Over at the Citizen, Iris is gushing about her own work, which is never a good look. She asks Allegra for an honest opinion, and gets more than she bargained for. There’s also a passing reference to the difficulties the paper is having after being under the control of Mirror-Iris. I guess her duplicate didn’t have a head for business. At the construction site we saw earlier, a nameless volunteer has a run-in with the villainous Abra Kadabra. That rarely goes well for anyone. Abra is played by David Dastmalchian, who seems to have found his niche as entertainingly crazed killer, playing a similar, if non-powered, role over on MacGyver.

Abra leaves a mess behind, which means the next day Barry as a CSI tech, Cisco as metahuman consultant, and Chunk as intern have work to do. Joe is also there, and they try and figure out the mystery of a dead body and a strange object left behind. Chunk makes a lot of geek references while trying to puzzle this out, and they come up with a few theories that don’t quite fit what’s going on. While Flash scours the city for clues, Iris attends a support group for victims of the recent mirror invasion. It doesn’t go as she expected, and she ends up ducking out early.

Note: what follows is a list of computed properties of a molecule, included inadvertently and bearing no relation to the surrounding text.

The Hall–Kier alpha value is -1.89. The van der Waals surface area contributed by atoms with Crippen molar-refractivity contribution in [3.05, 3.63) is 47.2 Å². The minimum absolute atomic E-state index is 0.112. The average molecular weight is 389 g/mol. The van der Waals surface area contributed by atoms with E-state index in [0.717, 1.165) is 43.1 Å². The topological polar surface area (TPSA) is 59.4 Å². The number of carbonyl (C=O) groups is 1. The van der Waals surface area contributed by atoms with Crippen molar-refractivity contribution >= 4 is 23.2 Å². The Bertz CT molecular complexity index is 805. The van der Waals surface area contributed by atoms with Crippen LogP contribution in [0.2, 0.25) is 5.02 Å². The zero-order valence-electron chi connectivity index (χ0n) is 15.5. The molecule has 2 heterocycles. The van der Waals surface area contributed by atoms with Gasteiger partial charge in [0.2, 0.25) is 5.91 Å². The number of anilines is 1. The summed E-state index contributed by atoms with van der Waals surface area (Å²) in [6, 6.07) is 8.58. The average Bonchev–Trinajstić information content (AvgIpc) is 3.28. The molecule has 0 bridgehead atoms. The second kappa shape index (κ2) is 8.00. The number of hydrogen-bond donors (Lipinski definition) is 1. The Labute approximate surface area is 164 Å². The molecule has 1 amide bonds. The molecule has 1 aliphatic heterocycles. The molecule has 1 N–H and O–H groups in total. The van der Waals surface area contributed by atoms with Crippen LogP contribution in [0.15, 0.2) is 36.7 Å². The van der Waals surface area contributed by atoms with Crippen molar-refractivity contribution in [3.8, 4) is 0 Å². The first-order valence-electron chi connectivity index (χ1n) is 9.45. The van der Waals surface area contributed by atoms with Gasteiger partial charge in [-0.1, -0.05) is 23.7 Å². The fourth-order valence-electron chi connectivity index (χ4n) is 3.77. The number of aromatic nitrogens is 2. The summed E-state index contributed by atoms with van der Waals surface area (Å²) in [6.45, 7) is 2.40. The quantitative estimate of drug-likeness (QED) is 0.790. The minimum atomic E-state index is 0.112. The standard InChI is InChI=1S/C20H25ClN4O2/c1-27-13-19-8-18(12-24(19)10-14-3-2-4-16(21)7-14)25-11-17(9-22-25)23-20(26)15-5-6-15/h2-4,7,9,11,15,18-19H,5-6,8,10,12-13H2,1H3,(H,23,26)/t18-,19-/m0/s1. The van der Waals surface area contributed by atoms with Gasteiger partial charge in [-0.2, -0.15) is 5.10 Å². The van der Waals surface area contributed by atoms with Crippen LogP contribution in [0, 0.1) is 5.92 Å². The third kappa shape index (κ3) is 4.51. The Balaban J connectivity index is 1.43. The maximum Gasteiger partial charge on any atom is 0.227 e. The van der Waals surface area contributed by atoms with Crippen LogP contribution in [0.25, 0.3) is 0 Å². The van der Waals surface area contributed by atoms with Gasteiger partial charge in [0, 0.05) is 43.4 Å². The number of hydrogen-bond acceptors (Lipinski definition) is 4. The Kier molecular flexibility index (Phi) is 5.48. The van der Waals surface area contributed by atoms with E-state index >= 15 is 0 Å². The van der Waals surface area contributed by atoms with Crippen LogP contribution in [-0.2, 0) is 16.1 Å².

Back at STAR, Cisco and Chester geek out over Star Wars, which is very appropriate. They talk about Jitters, which is happening so much it’s starting to feel like product placement for a place that doesn’t actually exist. They get an alert about Abra showing up again, and the Flash and the new version of Vibe show up to fight him. The restraint cuffs don’t actually hold him (I think their success rate is well under 50% at best), and things turn ugly for a moment until they get backup from their Frosty friend in the nick of time. Abra babbles a bit about their future, his past, and even gives Vibe 2.0 a new name, much to the dismay of Team Flash’s naming czar.